Image: What is GIS?/CDC

It is important to have a basic understanding of GIS and its role in producing maps to understand the large amounts of data that are collected among different projects and initiatives. Where is it? What has changed since…? What patterns exist between…? GIS exists to help us answer and effectively communicate these and other questions.

Kirsten Saylor Joins FD as School Garden Coordinator

By Margaret Haggenmiller, Associate Program Director — SNAP-Ed Metro

Photo: Kirsten Saylor/LinkedIn
Kirsten Saylor recently joined Family Development as a school garden coordinator, a new, year-long position in which she will work with staff, students, and parents affiliated with the Bruce Vento Elementary School in St. Paul. She also will work with staff of FD’s Children, Youth & Family Consortium, which partners with the school in the Healthy Bodies, Healthy Minds, Healthy Learners project.

Kirsten’s responsibilities at Bruce Vento include helping teachers integrate participation in school gardening activities and ideas for healthy eating into classroom curricula, as well as collaborating with school cafeteria staff to advance healthy eating in a calming, communal space. She also will coordinate cooking classes for parents and students that use foods grown by students in the schoolyard garden, as well as foods that Second Harvest Heartland delivers to families at the school.

Welcome to New EFNEP Regional Coordinator Amanda Vanyo

By Cassie Silveira, Extension Educator — Health and Nutrition

Amanda Vanyo joined Family Development as a regional coordinator with the Expanded Food and Nutrition Education Program (EFNEP) on June 27. Amanda comes to Extension from Minneapolis-based Park Nicollet Health Services, where she most recently worked at the Melrose Center for treatment of eating disorders. She has 16 years’ experience as a clinical dietitian.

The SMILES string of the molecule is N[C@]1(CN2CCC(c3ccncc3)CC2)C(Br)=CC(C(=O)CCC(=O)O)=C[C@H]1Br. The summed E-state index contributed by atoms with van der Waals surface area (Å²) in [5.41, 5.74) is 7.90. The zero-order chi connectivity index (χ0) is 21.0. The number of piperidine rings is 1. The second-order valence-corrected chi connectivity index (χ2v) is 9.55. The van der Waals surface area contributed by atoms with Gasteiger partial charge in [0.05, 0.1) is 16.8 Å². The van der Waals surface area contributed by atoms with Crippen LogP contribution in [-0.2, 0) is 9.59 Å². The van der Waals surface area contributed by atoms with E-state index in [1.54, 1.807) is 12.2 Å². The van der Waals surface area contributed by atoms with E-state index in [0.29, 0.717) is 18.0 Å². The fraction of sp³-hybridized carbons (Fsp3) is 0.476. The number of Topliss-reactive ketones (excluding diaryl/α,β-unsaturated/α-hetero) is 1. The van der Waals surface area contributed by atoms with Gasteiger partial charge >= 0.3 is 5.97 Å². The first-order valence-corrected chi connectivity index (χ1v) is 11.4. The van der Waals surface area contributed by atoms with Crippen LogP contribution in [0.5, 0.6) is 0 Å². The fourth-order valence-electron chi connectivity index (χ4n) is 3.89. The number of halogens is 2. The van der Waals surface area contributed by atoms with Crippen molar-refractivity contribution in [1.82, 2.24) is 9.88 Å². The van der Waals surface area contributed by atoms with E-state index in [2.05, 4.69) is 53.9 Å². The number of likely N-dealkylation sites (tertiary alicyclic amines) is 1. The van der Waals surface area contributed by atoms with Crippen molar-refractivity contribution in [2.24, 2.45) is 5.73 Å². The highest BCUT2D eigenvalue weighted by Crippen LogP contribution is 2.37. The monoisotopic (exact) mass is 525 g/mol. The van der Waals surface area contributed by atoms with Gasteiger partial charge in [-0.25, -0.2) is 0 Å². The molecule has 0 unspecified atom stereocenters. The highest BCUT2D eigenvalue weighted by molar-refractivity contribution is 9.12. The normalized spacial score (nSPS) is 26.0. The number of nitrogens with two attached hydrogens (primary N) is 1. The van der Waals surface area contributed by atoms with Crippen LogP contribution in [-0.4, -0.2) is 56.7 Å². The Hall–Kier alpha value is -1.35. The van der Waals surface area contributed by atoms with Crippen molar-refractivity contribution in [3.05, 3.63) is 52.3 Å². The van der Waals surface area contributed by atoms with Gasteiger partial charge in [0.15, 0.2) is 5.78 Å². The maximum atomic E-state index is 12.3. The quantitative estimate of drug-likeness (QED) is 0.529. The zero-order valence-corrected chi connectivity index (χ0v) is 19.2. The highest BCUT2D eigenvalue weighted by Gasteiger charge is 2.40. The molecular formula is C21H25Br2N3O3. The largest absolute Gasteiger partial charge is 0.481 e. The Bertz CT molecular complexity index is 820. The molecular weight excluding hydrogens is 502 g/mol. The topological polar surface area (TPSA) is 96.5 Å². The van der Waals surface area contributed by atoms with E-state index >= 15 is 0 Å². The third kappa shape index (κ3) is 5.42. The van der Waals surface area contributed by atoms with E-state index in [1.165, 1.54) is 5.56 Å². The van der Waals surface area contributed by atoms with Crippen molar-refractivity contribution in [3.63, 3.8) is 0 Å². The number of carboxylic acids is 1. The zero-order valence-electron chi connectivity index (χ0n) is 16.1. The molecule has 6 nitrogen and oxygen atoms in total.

Amanda is working out of Hennepin County and has assumed responsibilities previously handled by Fay McLain, who retired July 1 after nearly 28 years with Extension. Amanda joins Christine Navarro as one of two regional coordinators for EFNEP. Welcome Amanda!

FD in the News

Here’s your monthly roundup of regional media coverage on the work Family Development staff members are doing.

Making Money Work
Shawna Faith Thompson, Extension educator in financial capability, was a guest on the KMOJ radio show Financial Fitness for their episode “Making Money Work.” This show airs weekly on Wednesdays from 6 to 6:30 p.m. and is always full of great information on personal finance. [no longer active]


Getting healthy: Students in I CAN Prevent Diabetes class lose combined 160 pounds in four months
Led by Nobles County SNAP-Ed Educator Maria Conchita Paez Sievert, the current I CAN Prevent Diabetes class of 11 women has lost a combined 160 pounds in a span of four months. Since mid-February, the group has met once a week for a one-hour class and a 45-minute exercise routine led by a trainer at the YMCA in Worthington.


Healthy food partnership begins at New Brighton apartment complex
Opportunity Neighborhood, a nonprofit that offices out of Garden View Apartments in New Brighton, is launching a partnership with the Twin Cities Mobile Market, a SNAP-Ed community partner. In addition to offering healthy food options, the Mobile Market provides nutrition education, cooking demonstrations, and recipes that feature the items that are stocked.